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  14.  15
    A Variety of DeMorgan Negations in Relevant Logics.Gemma Robles & José Mendez - 2023 - Australasian Journal of Logic 20 (2):348-374.
    The present paper is inspired by Sylvan and Plumwood’s logicBM defined in “Non-normal relevant logics” and by their treatmentof negation with the ∗-operator in “The semantics of first-degree en-tailment”. Given a positive logic L including Routley and Meyer’sbasic positive logic and included in either the positive fragment of Eor in that of RW, we investigate the essential De Morgan negation ex-pansions of L and determine all the deductive relations they maintainto each other. A Routley-Meyer semantics is provided for each logicdefined (...)
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  15.  8
    Introduction to the special issue ‘Valerie Plumwood’s contributions to Logic’.Andrew Tedder & Guillermo Badia - 2023 - Australasian Journal of Logic 20 (2):95-96.
    This is an introduction to the special issue of the AJL on Val Plumwood's manuscript "False Laws of Logic" and her other work in logic.
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  16.  12
    Relevance through topical unconnectedness.Tore Fjetland Øgaard - 2023 - Australasian Journal of Logic 20 (2):154-187.
    Ackermann’s motivational spin on his theory of rigorous implication is analyzed and it is shown to contain en equivalent idea to Plumwood’s notion of suppression freedom. The formal properties these ideas back turn out to be properly weaker than Belnap’s variable sharing property, but it is shown that they can be strengthen in various ways. Some such strengthenings, it is shown, yield properties which are equivalent to Belnap’s, and thus provide for new ways of motivating Belnap’s fundamental relevance principle.
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  17.  7
    Interpreting mereotopological connection.Nat Gan - 2023 - Australasian Journal of Logic 20 (1):32-46.
    This paper examines ten possible topological interpretations of connection and for each interpretation, identifies sufficient conditions under which a significant class of topological spaces provides models of General Extensional Mereotopology with Closure Conditions (GEMTC) in which some key mereotopological ideas align with their topological analogues. In particular, there is an interpretation under which the non-empty sets of any symmetric topology are a model of GEMTC with alignment between the mereotopological and topological definitions of (self-)connection, open and closed entities, interior, exterior, (...)
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  18.  4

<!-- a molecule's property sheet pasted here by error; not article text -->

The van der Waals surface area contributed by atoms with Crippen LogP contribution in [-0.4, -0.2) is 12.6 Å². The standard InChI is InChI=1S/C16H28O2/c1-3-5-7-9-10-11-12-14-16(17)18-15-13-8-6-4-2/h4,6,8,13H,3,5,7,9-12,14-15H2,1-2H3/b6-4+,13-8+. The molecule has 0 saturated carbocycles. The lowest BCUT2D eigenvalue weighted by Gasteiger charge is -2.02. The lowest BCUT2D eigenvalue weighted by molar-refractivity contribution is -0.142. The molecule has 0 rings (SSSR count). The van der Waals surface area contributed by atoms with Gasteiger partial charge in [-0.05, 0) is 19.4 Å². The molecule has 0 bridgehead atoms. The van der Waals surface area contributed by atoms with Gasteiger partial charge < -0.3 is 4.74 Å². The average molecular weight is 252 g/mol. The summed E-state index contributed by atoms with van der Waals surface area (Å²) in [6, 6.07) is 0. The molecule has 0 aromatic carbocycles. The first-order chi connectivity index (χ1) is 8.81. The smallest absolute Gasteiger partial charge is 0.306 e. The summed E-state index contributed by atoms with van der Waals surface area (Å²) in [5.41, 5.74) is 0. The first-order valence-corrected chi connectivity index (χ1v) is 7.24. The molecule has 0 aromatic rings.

Modular labelled calculi for relevant logics.Fabio De Martin Polo - 2023 - Australasian Journal of Logic 20 (1):47-87.
    In this article, we perform a detailed proof theoretic investigation of a wide number of relevant logics by employing the well-established methodology of labelled sequent calculi to build our intended systems. At the semantic level, we will characterise relevant logics by employing reduced Routley-Meyer models, namely, relational structures with a ternary relation between worlds along with a unique distinct element considered as the real (or actual) world. This paper realizes the idea of building a variety of modular labelled calculi by (...)
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  19.  31
    From Collapse Theorems to Proof-Theoretic Arguments.Alessandro Rossi - 2023 - Australasian Journal of Logic 20 (1):1-31.
    On some views, we can be sure that parties to a dispute over the logic of ‘exists’ are not talking past each other if they can characterise ‘exists’ as the only monadic predicate up to logical equivalence obeying a certain set of rules of inference. Otherwise, we ought to be suspicious about the reality of their disagreement. This is what we call a proof- theoretic argument. Pace some critics, who have tried to use proof-theoretic arguments to cast doubts about the (...)
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  20.  4
    Geometry of Relevant Implication II.Alasdair Urquhart - 2023 - Australasian Journal of Logic 20 (1):88-94.
    This note extends earlier results on geometrical interpretations of the logic KR to prove some additional results, including a simple undecidability proof for the four-variable fragment of KR.